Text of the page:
Women and Heraldryfirst published: 27 Sep 1996
In modern (i.e. post-Renaissance) heraldry, it is common that women's arms are required to be placed in lozenge-shaped shields. This is a fairly recent custom, however, and it was generally not in use in the Middle Ages.
In his Études héraldiques, Louis Bouly de Lesdain analyzes French women's seals. He comes to interesting results.
Concerning the shape of the shield, he finds, for the period 1250-1525: 199 normal shields, 34 lozenges, 7 squares and 6 round shields. The oldest lozenge is dated 1262, the next lozenge is dated 1335. The oldest woman's arms is dated 1188.
Moreover, he cites 9 men using lozenges on their seals:
This provides a nice cross-section: lay and cleric, low and high nobility, titled and untitled, etc. The Armagnacs were among the most powerful lords in France (and, in 1420, leaders of one of the two factions in the French civil wars), and I can hardly imagine him using a lozenge shield if it was deemed the attribute of women. Nine men versus 34 women in the same period shows that the use by men was not that uncommon, compared to the use by women. Moreover, the oldest lozenge used by a man is contemporaneous with the oldest lozenge used by a woman. Clearly, then, the lozenge was one of various possible shapes, used by both sexes without significant distinction.
He also notes two octogonal shields (Jeanne de Ponthieu in 1345 and Marie Chamaillart, wife of Pierre II d'Alençon, in 1391). About 40 women's seals have supporters. One woman's shield has a helm: Alix de Seyssel, wife of Claude de Clermont seigneur de Montoison, conseiller et chambellan du Roi, whose impaled arms on a 1479 seal show a helm with crest and mantling (Demay, Inventaire de la Collection Clairembault, 2587). Crowns do not come into use (even for queens) until the 16th c (Mary of England, wife of Louis XII in 1514, Louise de Savoie and Claude de France, resp. mother and wife of François Ier in 1515). The "cordeliere" (can't remember the English term: rope around the shield for widows?) is very rare before the 16th c., and even in the 16th c. is used by married women as much as (or more than) by widows. Only in the 17th c. does it acquire that meaning.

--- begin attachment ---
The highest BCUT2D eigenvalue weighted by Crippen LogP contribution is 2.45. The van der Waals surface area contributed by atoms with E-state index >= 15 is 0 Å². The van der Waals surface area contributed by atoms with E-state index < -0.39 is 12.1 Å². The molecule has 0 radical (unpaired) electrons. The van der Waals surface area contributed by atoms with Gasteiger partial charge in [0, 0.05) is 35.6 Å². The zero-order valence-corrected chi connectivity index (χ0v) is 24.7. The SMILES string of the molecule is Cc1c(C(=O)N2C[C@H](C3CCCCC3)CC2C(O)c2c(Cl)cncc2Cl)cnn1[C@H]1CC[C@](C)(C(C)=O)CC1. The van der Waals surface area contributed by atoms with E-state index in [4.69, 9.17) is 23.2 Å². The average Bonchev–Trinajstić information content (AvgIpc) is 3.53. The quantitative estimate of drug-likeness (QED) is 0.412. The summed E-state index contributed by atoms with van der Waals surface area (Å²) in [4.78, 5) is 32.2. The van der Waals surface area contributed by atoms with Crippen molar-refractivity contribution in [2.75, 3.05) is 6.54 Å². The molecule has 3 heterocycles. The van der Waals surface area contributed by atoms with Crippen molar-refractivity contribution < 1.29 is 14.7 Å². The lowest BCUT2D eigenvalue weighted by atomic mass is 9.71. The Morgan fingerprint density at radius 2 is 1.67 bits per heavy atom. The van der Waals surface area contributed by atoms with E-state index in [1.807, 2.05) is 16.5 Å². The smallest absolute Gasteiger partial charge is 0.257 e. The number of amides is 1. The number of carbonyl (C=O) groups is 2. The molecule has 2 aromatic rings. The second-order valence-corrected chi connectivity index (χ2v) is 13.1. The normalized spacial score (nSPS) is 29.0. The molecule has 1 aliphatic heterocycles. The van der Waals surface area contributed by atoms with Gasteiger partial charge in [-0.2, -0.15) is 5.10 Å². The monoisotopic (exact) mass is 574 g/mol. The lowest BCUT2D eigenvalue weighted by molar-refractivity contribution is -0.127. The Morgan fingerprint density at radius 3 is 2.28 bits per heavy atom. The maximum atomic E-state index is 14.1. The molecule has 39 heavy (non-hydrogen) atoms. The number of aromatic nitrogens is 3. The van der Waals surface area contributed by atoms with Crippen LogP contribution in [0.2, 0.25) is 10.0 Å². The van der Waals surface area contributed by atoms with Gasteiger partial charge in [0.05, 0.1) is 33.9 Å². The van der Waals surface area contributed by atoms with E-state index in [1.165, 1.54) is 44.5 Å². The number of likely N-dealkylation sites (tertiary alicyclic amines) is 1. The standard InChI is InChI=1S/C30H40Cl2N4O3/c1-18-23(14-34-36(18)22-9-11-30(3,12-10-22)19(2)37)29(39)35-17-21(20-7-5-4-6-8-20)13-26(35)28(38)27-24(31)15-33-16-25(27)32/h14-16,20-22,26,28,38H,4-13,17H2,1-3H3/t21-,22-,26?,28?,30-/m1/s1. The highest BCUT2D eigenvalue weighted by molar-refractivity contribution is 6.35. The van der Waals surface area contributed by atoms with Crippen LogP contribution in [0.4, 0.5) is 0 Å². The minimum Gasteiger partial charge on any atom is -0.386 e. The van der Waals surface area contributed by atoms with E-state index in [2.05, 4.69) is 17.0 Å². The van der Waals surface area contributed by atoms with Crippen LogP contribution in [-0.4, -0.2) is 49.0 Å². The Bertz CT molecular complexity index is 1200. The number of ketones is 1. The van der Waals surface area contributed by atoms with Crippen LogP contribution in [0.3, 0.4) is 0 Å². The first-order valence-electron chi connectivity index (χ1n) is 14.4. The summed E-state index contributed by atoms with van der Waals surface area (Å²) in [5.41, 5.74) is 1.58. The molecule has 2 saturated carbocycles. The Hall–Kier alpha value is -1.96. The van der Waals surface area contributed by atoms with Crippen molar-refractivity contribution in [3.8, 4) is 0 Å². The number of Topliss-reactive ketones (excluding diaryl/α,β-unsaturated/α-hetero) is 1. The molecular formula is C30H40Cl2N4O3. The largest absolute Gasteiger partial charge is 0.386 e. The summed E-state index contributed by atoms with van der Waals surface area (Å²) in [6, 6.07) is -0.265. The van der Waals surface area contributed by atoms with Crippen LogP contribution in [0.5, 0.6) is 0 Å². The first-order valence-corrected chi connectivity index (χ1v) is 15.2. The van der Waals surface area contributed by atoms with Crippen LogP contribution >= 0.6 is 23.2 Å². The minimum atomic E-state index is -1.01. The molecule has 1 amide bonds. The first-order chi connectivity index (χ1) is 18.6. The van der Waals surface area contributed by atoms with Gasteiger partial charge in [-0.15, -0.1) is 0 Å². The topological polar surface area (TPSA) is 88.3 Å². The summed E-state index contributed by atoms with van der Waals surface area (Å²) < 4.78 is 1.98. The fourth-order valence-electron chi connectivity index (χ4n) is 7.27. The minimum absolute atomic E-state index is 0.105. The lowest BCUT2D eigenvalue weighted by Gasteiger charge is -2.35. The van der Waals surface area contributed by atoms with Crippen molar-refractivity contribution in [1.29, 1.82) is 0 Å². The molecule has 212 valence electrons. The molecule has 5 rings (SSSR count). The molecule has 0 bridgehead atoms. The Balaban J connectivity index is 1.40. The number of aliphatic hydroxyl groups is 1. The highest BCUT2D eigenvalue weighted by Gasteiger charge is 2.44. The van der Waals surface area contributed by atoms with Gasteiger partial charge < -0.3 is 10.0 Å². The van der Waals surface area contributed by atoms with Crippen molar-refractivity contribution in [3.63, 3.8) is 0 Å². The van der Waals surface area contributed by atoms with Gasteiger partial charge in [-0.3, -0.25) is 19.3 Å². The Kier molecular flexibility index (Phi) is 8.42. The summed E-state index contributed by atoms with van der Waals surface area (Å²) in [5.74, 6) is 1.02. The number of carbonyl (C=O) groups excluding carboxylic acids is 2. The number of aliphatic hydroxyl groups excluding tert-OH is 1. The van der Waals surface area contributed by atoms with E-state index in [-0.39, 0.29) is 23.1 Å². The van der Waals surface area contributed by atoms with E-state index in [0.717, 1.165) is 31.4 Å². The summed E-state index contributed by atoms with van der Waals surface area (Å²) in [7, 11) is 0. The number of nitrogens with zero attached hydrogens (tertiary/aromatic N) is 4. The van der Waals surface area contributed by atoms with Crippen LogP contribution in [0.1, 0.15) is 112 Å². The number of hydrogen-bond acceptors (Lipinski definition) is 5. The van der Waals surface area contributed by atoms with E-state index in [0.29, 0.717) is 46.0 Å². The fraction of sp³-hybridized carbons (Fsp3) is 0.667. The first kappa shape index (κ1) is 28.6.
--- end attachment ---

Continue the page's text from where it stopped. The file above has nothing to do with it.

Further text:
Conclusion: aside from the helm, women's arms were not substantially different from men's in outward appearance. Impalement, however, is the norm: in the 1350-1625 period, 144 impale compared with 12 who don't (7 in the 14th c.). When catalogues of seals distinguish between the two (collection Clairembault), 36 are simple impalements versus 20 dimidiations.
In England, lozenge shields are also occasionally used by men until 1370, for example Thomas Furnival in 1259. Early lozenge shields used by women include that of Joan, countess of Surrey (1306) and Maud Fitzpayne (1356). Several women's seals present a curious arrangement of five lozenge shields in cross or saltire, each bearing arms of the woman, her two parents, and two successive husbands (Elizabeth Darcie 1347, Maud countess of Oxford 1336, Maud of Lancaster 1344). The lozenge nevertheless remains uncommon for women until the Renaissance. A decision of the heralds in 1561 made it mandatory. (Source: Charles Franklin, Bearing of Coat Armour by Ladies, London, 1923).
Heraldry and Discrimination against Women
An argument is made in one book I have, that, at least in France, the law cannot refuse the transmission of titles to females, or even restrict it by primogeniture, and this as a consequence of a number of international conventions to which France is a party. The full texts are available on the United Nations web site or the ECHR Web site (follow the links), along with the reservations and declarations made by signatories.
The relevant texts cited are:
Heraldry Topics | Search Heraldica | Heraldic Glossary | Contact